Sunday, April 18, 2010

#18: The Big Short

In describing the behavior of Wall Street bankers prior to the financial crisis, many adjectives have been bandied about. Greedy, say some; arrogant, claim others. What is only now beginning to gain ground on these populist declarations of discontent is a third, and far more horrifying, descriptor: stupid. This trait may at first seem less offensive to those of us who flaunt our self-prescribed moral superiority over these perceived miscreants. The reality, however, is anything but comforting. In The Big Short: Inside the Doomsday Machine, Michael Lewis, author of Moneyball and Liar's Poker, dabbles in the thriller genre, often to hilarious effect, as he details the inner workings of a financial world that was truly ill-prepared for its inevitable Waterloo.

I'll admit it: The Big Short is a very, very entertaining book. Mine is an admission whose sheepishness can only be understood once one has finished reading the book. It reads like a John Grisham novel, yet John Maynard Keynes is a far likelier neighbor on a library shelf. Lewis is profligate in his use of such terms as "big Wall Street firms" (32 occurrences, according to Google Books) and he is wont to transcribe entire conversations whose accuracy is often questionable but whose content leaves the reader in stitches.

Ultimately, it is funny, isn't it? Here were our best and brightest, as David Halberstam might say, assuring us that our money was safe, that real estate prices would continue to rise, that subprime loans were the healthy product of a heightened ability to reduce risk, not a house of cards upon which much of the global economy now rested precariously. And they were wrong, not because they intentionally lied (though some did), but because they failed to recognize the bright red flags everywhere on (and sometimes off) their own balance sheets.

The Securities and Exchange Commission's civil lawsuit against Goldman Sachs this week has resulted in even more vitriolic rhetoric against investment bankers and their ilk, a demographic Lewis takes no pains to please in The Big Short. He opens his book with this: "The willingness of a Wall Street investment bank to pay me hundreds of thousands of dollars to dispense investment advice to grown-ups remains a mystery to me to this day." And he ends it on an account of his lunch with an investment banker, his old boss at Salomon Brothers, recounted with equal parts nostalgia and regret. In between, he rips apart much of the industry, railing against "the madness of the machine" and buttressing his anecdotes with footnotes that occasionally take up half the page.

It's hard to say whom Lewis ridicules more, the bankers or the ratings agencies: while The Big Short is premised on the fact that high-powered bankers failed to research or even understand their own investments, Lewis makes it painfully clear that the foundation upon which all risk analysis rested was the highly coveted -- and, it turns out, highly manipulable -- ratings from industry leaders such as Moody's and Standard and Poor's. According to Lewis, employees of these firms, instead of conducting far-reaching investigations into the nature of subprime collateralized debt obligations (CDOs), simply took at face value much of what the banks told them. And since there were large fees to be had for each rating bestowed on these shadowy financial instruments, Moody's and S&P had significant incentive to perpetuate the subprime industry.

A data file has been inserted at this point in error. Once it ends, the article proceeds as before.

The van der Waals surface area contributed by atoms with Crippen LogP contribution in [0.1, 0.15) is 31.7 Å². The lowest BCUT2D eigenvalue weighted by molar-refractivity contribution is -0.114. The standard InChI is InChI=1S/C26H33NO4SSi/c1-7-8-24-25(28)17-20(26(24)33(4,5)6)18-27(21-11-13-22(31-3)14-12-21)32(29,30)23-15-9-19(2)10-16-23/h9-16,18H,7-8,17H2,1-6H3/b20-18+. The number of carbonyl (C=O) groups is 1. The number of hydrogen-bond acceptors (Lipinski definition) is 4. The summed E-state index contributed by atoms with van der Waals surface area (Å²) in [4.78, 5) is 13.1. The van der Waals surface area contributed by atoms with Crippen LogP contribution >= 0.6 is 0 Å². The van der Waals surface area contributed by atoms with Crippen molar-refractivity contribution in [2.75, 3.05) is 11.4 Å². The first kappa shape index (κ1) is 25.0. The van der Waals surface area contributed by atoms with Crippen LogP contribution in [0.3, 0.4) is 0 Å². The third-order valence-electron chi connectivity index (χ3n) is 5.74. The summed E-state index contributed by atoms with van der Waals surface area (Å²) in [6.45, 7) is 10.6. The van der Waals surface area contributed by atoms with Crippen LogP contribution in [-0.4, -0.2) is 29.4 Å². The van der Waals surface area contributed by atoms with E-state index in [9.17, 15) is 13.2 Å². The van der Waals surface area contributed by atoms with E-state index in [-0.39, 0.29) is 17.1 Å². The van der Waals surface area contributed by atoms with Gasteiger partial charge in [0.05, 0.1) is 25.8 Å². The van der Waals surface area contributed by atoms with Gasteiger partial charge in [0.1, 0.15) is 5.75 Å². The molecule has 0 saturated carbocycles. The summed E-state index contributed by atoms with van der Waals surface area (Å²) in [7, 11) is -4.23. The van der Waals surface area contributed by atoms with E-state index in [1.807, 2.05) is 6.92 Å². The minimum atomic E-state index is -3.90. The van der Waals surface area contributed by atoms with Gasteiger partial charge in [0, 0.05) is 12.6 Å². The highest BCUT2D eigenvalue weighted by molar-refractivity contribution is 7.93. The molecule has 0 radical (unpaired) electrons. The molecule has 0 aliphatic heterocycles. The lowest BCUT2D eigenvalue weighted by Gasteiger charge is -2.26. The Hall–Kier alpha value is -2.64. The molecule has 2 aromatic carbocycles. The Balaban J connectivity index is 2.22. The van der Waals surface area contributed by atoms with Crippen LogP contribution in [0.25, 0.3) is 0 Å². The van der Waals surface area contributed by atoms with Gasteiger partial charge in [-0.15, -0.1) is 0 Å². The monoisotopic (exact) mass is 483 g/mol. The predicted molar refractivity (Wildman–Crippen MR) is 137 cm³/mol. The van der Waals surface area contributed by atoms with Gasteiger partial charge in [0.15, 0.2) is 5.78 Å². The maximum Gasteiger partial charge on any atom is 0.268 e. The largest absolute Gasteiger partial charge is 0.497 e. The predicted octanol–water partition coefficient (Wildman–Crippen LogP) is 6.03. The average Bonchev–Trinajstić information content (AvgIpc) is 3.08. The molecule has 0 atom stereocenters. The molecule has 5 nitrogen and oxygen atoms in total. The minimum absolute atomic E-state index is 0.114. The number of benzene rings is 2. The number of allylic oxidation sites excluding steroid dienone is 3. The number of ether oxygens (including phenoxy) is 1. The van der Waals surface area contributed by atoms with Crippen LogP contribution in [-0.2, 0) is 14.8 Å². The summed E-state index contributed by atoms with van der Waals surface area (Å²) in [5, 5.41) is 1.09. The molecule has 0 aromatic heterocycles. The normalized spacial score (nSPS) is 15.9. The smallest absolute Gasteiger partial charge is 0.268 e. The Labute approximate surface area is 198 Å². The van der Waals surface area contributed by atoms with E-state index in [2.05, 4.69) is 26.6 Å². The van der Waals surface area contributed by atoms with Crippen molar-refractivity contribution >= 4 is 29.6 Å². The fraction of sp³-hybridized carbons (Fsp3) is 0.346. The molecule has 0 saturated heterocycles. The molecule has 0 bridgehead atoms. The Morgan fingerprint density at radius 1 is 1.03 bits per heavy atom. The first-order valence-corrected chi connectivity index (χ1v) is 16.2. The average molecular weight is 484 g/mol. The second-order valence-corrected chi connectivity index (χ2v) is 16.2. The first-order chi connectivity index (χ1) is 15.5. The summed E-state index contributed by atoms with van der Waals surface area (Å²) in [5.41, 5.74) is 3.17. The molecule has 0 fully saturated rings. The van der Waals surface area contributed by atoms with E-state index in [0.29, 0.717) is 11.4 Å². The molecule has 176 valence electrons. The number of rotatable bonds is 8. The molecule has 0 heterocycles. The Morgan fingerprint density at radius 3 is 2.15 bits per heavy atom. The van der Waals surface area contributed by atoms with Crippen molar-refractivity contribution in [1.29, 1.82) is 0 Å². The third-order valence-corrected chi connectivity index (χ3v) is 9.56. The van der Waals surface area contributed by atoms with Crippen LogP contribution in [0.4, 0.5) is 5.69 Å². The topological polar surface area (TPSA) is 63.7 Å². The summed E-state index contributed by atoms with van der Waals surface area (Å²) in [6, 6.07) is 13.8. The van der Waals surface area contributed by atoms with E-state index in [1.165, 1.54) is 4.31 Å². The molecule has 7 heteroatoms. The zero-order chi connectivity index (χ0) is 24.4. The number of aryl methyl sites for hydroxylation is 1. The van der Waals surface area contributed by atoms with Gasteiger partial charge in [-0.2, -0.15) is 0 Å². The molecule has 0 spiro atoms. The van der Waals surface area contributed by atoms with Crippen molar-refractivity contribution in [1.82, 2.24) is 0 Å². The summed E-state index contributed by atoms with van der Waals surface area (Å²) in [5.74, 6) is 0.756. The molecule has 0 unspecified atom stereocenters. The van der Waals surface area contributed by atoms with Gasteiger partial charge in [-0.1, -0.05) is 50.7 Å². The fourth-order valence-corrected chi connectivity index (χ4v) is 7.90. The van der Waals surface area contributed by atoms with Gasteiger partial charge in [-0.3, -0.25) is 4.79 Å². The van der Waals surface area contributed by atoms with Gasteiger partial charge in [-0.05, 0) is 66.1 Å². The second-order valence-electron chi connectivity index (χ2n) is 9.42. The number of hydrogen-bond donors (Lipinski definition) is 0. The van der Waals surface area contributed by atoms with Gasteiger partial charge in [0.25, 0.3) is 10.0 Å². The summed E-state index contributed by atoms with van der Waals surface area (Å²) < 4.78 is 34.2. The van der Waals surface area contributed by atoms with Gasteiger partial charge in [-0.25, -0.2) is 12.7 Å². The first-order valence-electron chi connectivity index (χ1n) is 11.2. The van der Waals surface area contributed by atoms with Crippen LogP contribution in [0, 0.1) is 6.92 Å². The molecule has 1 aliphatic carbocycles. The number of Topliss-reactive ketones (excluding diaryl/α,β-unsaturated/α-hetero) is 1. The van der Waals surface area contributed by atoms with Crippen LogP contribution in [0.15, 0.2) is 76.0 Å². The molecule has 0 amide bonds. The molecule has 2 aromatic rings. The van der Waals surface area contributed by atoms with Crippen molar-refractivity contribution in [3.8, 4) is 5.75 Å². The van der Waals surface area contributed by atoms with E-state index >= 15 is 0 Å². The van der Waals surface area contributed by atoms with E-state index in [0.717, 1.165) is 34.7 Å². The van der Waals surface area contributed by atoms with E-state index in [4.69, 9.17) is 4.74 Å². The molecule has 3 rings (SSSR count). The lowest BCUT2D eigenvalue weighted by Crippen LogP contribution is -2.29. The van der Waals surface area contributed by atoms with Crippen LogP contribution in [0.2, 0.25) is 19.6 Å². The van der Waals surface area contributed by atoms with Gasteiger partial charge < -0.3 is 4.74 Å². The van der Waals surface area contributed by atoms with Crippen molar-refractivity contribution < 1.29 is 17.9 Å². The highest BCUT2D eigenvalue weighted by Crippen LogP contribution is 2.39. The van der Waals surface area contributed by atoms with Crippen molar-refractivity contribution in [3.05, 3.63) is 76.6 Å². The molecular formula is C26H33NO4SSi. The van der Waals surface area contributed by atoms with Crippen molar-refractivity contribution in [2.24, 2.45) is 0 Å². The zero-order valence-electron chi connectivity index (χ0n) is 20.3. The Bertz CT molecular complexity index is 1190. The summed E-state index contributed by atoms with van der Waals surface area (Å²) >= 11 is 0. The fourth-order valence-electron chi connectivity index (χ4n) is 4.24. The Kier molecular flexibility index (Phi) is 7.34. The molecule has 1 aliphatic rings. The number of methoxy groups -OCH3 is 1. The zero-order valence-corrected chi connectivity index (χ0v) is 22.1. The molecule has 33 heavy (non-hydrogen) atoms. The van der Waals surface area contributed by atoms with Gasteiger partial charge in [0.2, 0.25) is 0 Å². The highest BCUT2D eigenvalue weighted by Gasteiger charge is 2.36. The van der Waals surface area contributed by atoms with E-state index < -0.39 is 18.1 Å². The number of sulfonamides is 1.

In one particularly enlightening passage, Steve Eisman, one of the book's central characters whose disgust for Wall Street types figured prominently into his investing strategy, explained the lack of incentives for analysts at ratings agencies, a misalignment that helped to create and foster the crisis. "'They're underpaid,' said Eisman. 'The smartest ones leave for Wall Street firms so they can help manipulate the companies they used to work for. There should be no greater thing you can do as an analyst than to be the Moody's analyst...So why does the guy at Moody's want to work at Goldman Sachs? The guy who is the bank analyst at Goldman Sachs should want to go to Moody's. It should be that elite.'"

The Big Short is filled with quotes such as this. And although not all of them are as penetrating or as keenly observant of the recession's underlying fault lines, each is helpful in piecing together a panorama of the landscape that existed in and around these "big Wall Street firms." Michael Lewis has not compiled a tell-all here; if he has revealed any industry secret, it is simply the astonishing truth that, in the subprime lending business, there were none. When the dust had settled around our financial ground zero, it soon became apparent that even Wall Street had failed to understand Wall Street. In this, if nothing else, it shares the same fate as Main Street.

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